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A pest-control group in Maniototo is disappointed with what it says is a lack of action from Environment Canterbury (ECan) to help manage Otago’s wallaby epidemic.
Maniototo Pest Management manager Ossie Brown said he believed wallabies were entering Otago along the south bank of the Waitaki River near the Waitaki Valley lakes, then travelling south over the Hawkdun Range, the Otago-Canterbury boundary, to Maniototo.
Mr Brown said four wallabies had been shot in Maniototo over the last two years — one near Danseys Pass Hotel on Tuesday this week, one in Ranfurly about a month ago, one at the Maniototo Golf Course less than a year ago and one in Kyeburn about 18 months ago.
Mr Brown said he had worked in the industry for 46 years and had never seen anything like it. In the past three years the wallaby problem had become extreme.
"They’re so elusive and hard to pin down in low numbers."
He sent a letter to ECan in February asking why nothing had been done to stop wallabies crossing the boundary.
In a response to Mr Brown’s letter, ECan chief operating officer Nadeine Dommisse said options for managing the spread of wallabies were being explored.
But she said some of the sightings Mr Brown mentioned were old or from anecdotal sources.
"Inspections by both Otago and Canterbury regional council staff from the air and on the ground have not found any evidence of wallabies spreading across the Hawkdun Range."
Mr Brown called the response "an absolute joke".
"[ECan] are just running scared."
Asked to comment further, ECan senior manager service delivery Nick Daniels said the council stood by what it said in the letter.
"Over the past 15 years there have been isolated incidences of wallabies appearing all over the South Island.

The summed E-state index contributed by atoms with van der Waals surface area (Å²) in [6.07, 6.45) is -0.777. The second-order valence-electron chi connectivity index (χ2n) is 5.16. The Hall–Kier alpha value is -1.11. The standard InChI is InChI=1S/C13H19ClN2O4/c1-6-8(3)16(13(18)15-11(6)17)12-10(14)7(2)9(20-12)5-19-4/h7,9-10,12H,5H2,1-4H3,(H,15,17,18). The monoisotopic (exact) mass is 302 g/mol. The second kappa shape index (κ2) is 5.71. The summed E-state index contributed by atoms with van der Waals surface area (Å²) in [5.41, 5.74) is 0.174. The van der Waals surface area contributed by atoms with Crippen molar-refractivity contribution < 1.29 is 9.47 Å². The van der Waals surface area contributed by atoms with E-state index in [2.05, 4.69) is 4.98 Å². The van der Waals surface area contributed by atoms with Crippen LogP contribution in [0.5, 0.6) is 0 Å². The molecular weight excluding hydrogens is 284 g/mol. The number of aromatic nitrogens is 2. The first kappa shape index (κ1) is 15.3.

"To date, all evidence points to these being the result of intentional relocations of individual animals rather than the spread and establishment of breeding populations.
"If Mr Brown has additional evidence of wallabies south of the Waitaki River, we would welcome the opportunity to review this with Mr Brown and the Otago Regional Council."
Mr Daniels said ECan had recently completed its new Regional Pest Management Plan and it included updated wallaby-control programmes.
Mr Brown said his group had "no hassle" working with the Otago Regional Council.
Otago Regional Council environmental monitoring and operations director Scott MacLean confirmed the council contracted Maniototo Pest Control to respond to wallaby reports in the area.
"Maniototo is a gateway to the rest of Otago, which is why it’s particularly important to get on top of them in this area."
Mr McLean said it was difficult to say whether a breeding population existed in Otago, as the numbers seen and reported were still low.
"There is, however, an increasing number of sightings being reported through to us. [Regional council] staff are working closely with Environment Canterbury on cross-boundary issues."
He said about a third of the sightings in Otago were in the Maniototo.
The three most common areas for reported wallaby sightings in Otago were Maniototo, Tarras-Lindis area and North Otago.